Reading an Erased Code: Romantic Religion and Literary Aesthetics in France
Published: December 1994© 1994
232 Pages, 6.00 x 9.00 in
Ebook - PDF
The end of the eighteenth century, an age of political and cultural crisis particularly in France, saw a shift in the meaning of belief. Simply put, a break in continuity occurred between the old, religious and a new, literary reading of Scripture. Michel Despland selects five writers who were caught up in this new reading of the old religious text and who came to write about religion in innovative ways: Jean-Jacques Roussean, François-René de Chateaubriand, Charles Nodier, Alfred de Vigny, and Gérard de Nerval. Their use of the autobiographical voice, and of a range of literary devices that encouraged the distanciation of readers from what they read, brought about a profound transmutation of religious writing. The old code of orthodoxy -- what was traditionally believed and socially confirmed -- was replaced with a more readable, personal text.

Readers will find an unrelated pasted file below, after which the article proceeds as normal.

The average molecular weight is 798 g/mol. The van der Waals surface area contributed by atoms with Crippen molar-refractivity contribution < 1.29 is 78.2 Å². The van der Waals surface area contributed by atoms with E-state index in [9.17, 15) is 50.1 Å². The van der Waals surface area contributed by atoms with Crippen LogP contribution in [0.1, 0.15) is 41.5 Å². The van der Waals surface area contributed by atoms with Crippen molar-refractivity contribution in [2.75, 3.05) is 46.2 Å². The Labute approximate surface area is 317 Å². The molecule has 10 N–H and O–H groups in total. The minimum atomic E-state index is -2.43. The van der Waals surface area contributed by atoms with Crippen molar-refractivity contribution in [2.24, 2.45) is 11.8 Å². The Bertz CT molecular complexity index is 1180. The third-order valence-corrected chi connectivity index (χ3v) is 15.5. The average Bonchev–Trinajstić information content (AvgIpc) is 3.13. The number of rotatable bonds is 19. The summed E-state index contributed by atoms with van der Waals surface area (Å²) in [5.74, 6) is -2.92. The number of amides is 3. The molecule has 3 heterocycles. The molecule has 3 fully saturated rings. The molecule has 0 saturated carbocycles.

The five writers treated by Despland helped shape a broader definition of belief, on that included individual sensibility. The works they produced are, in a sense, new religious texts. They did not just restate or reinterpret the code, but achieved a new kind of narrative, which has become dominant in the modern era and has shaped individual relationships to all codes.